stone block above ground pool retaining wall in backyard with walkway nearby

4 Steps To Build Above Ground Pool Retaining Wall

The best way to get a pool if you don’t want to spend the earth is to go with an above ground pool.  But what if your yard is on a slope? How do you fit the pool in and make it work?  There are some yards where some simple grading will do the trick, if you only have a few inches of slope from one side of the pool installation location to the other for example. However, what if you have a few feet of grade change, what do you do then?  Sometimes it’s best to consider an above ground pool retaining wall as a part of your project.

What Is An Above Ground Pool Retaining Wall?

So what is an above ground pool retaining wall?  This is a retaining wall installed around your above ground pool to create the flat spot for installing your pool.  The retaining wall can be under the deck area of the pool on the high side (most common), or it could be below the pool itself on the low side, and the pool would be sitting on fill material to create the flat spot.  

These are two examples of an above ground pool retaining wall under the pool on the low side. As you can see, on the high side you have the option of using wood material or traditional stone.

wood above ground pool retaining wall under the pool on the low side
concrete block above ground pool retaining wall under the pool on the low side

Here is an example of a pool Retaining wall on the high side. To hold back the earth on the high side, we recommend stone over wood.

Above ground pool retaining wall on the high side of the pool:

How To Build An Above Ground Pool Retaining Wall

If you don’t want to spend the money hiring a full service retaining wall contractor, you may elect to plan the building of an above ground pool retaining wall yourself. Building an above ground pool retaining wall is not easy. However, if you remember a few basic principles, it’ll make the project a little less overwhelming.

Calculate Grade Change

First you need to know what the grade change is you need to overcome.  You can measure the change in grade a few different ways.  You can rent a laser level from Home Depot and go about it that way. Alternatively, you can also hire a surveyor to do a topographical map of the area. Most affordably, you can also use an inexpensive line level. Using a line level will be the least expensive option, but keep in mind this will only be accurate within a few inches over a short distance.

Don’t ever rely on a line level to give you accurate leveling information. You should consider a middle ground option, such as this low cost laser level.  This is only accurate within 30 feet or so. Although, it should give you enough information to know the grade change in your pool area with accuracy.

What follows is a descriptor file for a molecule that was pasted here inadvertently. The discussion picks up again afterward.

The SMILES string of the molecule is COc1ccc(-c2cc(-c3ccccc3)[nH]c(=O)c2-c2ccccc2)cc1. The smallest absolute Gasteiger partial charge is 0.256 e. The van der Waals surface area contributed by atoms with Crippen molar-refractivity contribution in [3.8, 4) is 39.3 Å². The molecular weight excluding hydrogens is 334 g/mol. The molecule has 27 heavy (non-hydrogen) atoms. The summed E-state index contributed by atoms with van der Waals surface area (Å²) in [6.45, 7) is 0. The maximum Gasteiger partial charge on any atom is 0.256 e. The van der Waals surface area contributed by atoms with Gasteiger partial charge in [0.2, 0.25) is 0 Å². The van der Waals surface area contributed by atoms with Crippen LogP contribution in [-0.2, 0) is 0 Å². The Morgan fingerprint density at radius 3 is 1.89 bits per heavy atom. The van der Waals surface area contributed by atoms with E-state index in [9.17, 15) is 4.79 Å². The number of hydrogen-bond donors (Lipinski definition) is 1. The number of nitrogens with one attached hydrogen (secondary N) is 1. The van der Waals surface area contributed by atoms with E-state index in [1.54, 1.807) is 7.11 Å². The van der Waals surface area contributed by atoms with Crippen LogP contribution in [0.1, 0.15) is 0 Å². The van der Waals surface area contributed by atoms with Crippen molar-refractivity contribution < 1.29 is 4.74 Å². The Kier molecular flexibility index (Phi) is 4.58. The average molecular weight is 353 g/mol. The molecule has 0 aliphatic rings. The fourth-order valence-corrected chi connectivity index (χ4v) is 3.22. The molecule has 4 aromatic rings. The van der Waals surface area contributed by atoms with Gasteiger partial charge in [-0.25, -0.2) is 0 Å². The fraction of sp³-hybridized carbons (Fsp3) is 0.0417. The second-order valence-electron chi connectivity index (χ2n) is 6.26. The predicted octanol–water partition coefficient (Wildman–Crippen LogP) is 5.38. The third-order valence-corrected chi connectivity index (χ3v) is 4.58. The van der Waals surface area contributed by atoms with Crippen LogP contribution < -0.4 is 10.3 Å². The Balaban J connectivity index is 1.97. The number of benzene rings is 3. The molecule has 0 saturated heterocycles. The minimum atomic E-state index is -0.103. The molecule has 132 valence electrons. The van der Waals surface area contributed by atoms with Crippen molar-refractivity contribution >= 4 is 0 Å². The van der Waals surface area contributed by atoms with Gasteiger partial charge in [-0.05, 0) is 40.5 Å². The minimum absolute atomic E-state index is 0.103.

Choose A Wall Material

Next, consider your wall types and what your budget allows.  If you are considering an above ground pool there is a good chance you are trying to keep the budget reasonable.  This would eliminate natural stone retaining walls and poured concrete walls. For low budget projects, walls constructed of pressure treated lumber, railroad ties, or precast concrete block walls probably make the most sense.  These three are the most cost effective and depending on the height of your wall, may be the right answer for your project.

It may seem like overkill, but once you have the wall type selected, it’s a good idea to hire a consulting engineer to design your wall system.  Some precast concrete block companies will provide engineering for you as a part of their service.  They want you to buy the blocks after all.  Take advantage of this, and make sure your wall system is designed to last.  You don’t want your wall collapsing and causing damage to the pool. This could also create a dangerous situation for swimmers and those lounging on the deck.

Permit And Barrier Code Research

The next step is to think through the construction process and plan out how you’re going to accomplish this.  In many municipalities, you will need a permit for the retaining wall, the pool installation, and the electrical work required for the pool wiring.  Keep in mind you will also need to comply with the barrier code.  If you are building a retaining wall on the high side of the pool, the pool walls will no longer provide the fencing required.  In many places you will need to construct a fence of some kind to come into compliance.

Find A Retaining Wall Contractor

Then you’ll need to start considering contractors.  Asking to see previous pool projects in person is a good idea.  Being able to candidly talk to someone who has been using a pool installed by the company for a few years can be an invaluable source for what to expect. You’ll understand what might go wrong and how the company handled it during and after the sale.

Above Ground Pool Retaining Wall Summary

As we always say at Backyard Assist, water is better than no water.  Although we also cover a lot of expensive gunite pool questions, above ground pools are just as important.  An above ground pool is the most accessible pool you can build.  Now you hopefully are a little more confident that you can pursue an above ground pool retaining wall project in your backyard.